Separation anxiety isn’t just for kids.
Here I am going to talk about a very sensitive issue that we all go through being a mother.
As a first time mother I always felt acutely nervous when I let my daughter away. I would worry about her adjustments or just about miss spending time with her.
The idea of leaving her for just a short amount of time was enough to fill my heart with worries and guilt. Of course I believed that no one else could possibly take care of my daughter better than I could, not for even a minute.
Until when my mom told me - Separation anxiety is the other side of the attachment coin; a healthy bond with my child means a certain degree of discomfort when she’s not there.
Here are few things that I practised to deal with it:
1️. Its ok to feel anxious:
Separation anxiety is a natural part of development as a mother. The goal isn’t to get rid of worry or doubt – in fact, nerves are part of our parenting instinct and they help us make good decisions.
2️. Everyone has a different way of handling a child, and kids are most adaptive:
One of the tough parts about leaving her was the fear that no one else knows the secrets. And that’s true, but kids are surprisingly adaptive. Even as tiny babies, they know the game is different when someone else is in charge. Dad, grandma, or a nanny – those people will find their own way and might surprise you with their tricks.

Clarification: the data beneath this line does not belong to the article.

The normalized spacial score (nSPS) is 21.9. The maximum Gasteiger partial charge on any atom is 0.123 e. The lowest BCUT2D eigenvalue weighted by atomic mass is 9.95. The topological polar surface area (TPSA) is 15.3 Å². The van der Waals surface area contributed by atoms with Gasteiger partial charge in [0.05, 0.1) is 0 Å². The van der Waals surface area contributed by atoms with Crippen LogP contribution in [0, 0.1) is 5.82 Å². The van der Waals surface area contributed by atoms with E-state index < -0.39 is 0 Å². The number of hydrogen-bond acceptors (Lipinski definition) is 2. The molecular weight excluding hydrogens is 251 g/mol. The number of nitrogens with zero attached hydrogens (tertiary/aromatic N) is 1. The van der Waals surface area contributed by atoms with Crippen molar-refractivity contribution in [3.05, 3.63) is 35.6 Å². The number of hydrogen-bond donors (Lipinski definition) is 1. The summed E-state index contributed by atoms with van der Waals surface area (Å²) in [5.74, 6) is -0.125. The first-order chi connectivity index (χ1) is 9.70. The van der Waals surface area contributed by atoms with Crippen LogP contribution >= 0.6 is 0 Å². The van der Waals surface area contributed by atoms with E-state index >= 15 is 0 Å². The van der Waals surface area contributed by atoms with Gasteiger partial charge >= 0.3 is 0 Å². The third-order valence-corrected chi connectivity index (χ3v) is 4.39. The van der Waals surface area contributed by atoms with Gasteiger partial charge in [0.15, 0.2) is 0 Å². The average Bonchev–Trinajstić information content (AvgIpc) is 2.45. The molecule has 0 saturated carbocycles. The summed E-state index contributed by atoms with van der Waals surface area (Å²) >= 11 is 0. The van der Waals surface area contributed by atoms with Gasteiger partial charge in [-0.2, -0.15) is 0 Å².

3️. Separation is important and healthy for child:
Tell yourself you are doing it for the child. It’s healthy for the baby to be taken care of by multiple caregivers. Letting her to trust and be cared by other people only will boosts her to develop a bond and sense that the world is a safe place.
4️ Enjoy your time!!
Think about all the things you have been wanting to do since a long time. It’s important for you to take a break. Steal some alone time with your spouse or your friends. It’s important as a mother to feel happy to spread happiness around baby. .
Just know that attachment doesn’t mean always physically being there. Let your bond with child grow with a consistent message that you will come back.
Also read: Thinking Out of the Gender Box
Explore the entire collection of articles: Parenting Gyaan